Power comes from two distinct flavours of Mazda’s familiar 2.5-litre inline four-cylinder engine. Base CX-50s come with the normally aspirated version, putting out a simply adequate 187 horsepower and 186 pound-feet of torque. If that’s not enough kick — and chances are, you’ll want a lot more in a sport-ute that weighs just under 4,000 pounds — go for the turbocharged version of the four-banger. Pumping in regular-octane gas gives you 227 horsepower and 310 pound-feet of torque to play with, but that climbs to 256 and 320, respectively, if you feed it 93. All CX-50s are hooked up to a six-speed automatic — a traditional and smooth-shifting automatic, mind you, and not a CVT like the Outback.

At some point down the line, Mazda intends to add hybrid and plug-in hybrid powertrains to the CX-50 lineup, and that’ll do wonders for fuel economy. Officially, the CX-50 and its base engine are rated at 9.7 L/100 kilometres in the city and 7.9 on the highway, while the turbo bumps it up to 10 city and 8.1 highway. Our particular tester was fitted with the turbo-four; we saw 10.6 L/100 kilometres over a fairly even split of city and highway cruising. That’s a touch thirstier than the 10.4 we squeezed out of the Outback Wilderness over a similar mix. 

The CX-50 has the Outback Wilderness matched on towing capacity, though, provided you spec the right engine. CX-50s with the normally aspirated engine can haul up to 2,000 pounds, while the turbo-four matches the Outback Wilderness and its 3,500 pounds. That’s good enough for most pop-up campers, a decently sized boat, a couple of jet-skis, or a Spec Miata race car, if you want to keep it on brand in the pit lane. Just sayin’.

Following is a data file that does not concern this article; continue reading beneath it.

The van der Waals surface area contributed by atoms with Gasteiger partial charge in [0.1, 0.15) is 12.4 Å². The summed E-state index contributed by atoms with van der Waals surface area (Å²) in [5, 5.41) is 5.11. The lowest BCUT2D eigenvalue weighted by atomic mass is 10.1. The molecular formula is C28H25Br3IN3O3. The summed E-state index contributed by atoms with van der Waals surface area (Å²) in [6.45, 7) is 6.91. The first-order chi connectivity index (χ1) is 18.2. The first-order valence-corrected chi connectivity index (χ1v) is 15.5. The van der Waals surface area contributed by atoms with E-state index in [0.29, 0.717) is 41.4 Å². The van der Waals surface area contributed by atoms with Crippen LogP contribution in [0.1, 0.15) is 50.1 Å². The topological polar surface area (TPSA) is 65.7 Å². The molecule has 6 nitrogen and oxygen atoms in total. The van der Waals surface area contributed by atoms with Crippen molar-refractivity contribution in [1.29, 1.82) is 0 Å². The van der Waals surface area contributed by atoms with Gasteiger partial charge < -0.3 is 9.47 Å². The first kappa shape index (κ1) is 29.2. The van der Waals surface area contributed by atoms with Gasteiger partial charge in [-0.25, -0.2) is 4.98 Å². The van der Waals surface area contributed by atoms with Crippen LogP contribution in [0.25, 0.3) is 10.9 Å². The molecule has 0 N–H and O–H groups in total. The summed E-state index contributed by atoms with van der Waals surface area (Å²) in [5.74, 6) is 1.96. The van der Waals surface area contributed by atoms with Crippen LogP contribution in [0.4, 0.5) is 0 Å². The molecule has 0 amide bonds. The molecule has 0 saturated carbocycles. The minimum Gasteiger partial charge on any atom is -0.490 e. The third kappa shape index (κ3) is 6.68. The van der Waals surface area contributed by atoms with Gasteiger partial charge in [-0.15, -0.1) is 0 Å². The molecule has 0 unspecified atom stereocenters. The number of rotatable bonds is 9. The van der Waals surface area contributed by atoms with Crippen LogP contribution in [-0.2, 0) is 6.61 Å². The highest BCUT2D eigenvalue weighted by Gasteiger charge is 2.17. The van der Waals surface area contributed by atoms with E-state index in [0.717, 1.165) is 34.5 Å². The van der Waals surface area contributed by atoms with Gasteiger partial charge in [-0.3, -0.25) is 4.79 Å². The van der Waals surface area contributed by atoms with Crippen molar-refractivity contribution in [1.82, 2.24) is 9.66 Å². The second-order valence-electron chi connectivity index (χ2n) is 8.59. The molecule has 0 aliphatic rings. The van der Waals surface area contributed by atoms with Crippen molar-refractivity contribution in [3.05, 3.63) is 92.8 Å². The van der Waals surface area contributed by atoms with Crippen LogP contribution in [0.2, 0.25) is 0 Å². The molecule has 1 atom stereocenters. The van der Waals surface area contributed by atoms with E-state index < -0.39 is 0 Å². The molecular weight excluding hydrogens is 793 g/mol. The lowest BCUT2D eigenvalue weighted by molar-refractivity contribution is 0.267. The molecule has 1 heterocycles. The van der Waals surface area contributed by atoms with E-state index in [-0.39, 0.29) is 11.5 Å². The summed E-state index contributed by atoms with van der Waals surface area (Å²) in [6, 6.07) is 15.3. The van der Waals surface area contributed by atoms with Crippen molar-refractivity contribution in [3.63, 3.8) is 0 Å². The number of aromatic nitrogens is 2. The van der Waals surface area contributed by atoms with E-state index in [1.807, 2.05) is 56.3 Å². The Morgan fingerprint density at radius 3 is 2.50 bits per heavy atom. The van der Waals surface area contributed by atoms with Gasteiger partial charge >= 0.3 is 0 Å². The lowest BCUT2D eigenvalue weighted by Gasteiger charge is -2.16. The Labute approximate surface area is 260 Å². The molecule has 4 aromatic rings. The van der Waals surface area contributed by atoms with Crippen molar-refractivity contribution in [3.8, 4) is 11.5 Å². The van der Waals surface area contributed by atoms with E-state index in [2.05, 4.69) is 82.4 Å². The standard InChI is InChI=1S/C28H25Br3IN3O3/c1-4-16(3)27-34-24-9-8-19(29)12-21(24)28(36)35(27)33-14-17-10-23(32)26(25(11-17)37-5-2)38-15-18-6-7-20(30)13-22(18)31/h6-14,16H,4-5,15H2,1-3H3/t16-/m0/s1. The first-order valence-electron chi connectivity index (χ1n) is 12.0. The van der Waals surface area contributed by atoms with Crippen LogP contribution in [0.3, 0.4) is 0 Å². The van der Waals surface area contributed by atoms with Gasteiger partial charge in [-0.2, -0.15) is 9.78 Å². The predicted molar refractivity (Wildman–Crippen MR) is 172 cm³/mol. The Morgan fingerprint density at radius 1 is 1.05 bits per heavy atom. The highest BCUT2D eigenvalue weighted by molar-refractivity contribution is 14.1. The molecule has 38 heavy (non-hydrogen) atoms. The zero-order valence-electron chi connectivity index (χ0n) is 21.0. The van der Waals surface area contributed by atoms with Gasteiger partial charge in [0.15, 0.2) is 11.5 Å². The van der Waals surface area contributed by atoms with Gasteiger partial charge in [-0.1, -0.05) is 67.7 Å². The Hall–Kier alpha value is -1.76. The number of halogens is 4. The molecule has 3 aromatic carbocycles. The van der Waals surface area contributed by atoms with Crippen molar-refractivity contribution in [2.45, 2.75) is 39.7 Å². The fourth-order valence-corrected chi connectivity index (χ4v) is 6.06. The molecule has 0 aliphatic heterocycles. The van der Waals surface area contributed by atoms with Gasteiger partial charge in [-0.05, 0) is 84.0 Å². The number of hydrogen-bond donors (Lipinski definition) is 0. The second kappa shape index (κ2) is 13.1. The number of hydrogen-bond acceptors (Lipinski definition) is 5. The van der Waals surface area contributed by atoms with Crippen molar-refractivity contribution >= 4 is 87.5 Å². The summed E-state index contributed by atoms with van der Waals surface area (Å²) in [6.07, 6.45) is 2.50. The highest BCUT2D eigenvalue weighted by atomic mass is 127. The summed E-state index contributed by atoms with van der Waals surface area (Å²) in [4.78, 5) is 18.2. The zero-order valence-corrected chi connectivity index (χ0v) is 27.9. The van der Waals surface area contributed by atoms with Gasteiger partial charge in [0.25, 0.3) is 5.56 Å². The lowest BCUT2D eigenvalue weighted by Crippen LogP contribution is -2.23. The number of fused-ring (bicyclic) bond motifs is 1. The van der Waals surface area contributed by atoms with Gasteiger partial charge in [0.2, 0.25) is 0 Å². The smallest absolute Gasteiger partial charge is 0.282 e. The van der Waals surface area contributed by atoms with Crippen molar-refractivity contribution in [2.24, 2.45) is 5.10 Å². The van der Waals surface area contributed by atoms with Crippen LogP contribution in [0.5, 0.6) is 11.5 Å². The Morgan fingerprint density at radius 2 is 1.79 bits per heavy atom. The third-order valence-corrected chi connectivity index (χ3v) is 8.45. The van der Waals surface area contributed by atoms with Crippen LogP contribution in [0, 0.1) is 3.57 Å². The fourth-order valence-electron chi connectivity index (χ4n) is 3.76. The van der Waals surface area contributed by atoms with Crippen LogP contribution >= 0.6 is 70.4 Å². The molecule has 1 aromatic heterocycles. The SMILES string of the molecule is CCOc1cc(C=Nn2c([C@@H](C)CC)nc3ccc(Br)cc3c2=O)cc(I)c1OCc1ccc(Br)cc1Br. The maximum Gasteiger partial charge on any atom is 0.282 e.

Burly SUVs like the Jeep Wrangler and Toyota 4Runner sacrifice on-road comfort for off-road capability, but these outdoorsy “in-betweeners” are still easy to live with on pavement — and the CX-50 is no exception. In fact, if you’ve driven any other Mazda sport-ute, the CX-50 will feel immediately familiar. Steering is light but precise, power delivery with the turbo is pleasantly linear and smooth, and although there’s a bit more road noise than we expected, the CX-50 soaks up bumps, rough pavement, and most other imperfections well. If you value driving dynamics, the CX-50 definitely feels tighter, smoother, and more responsive than the Outback.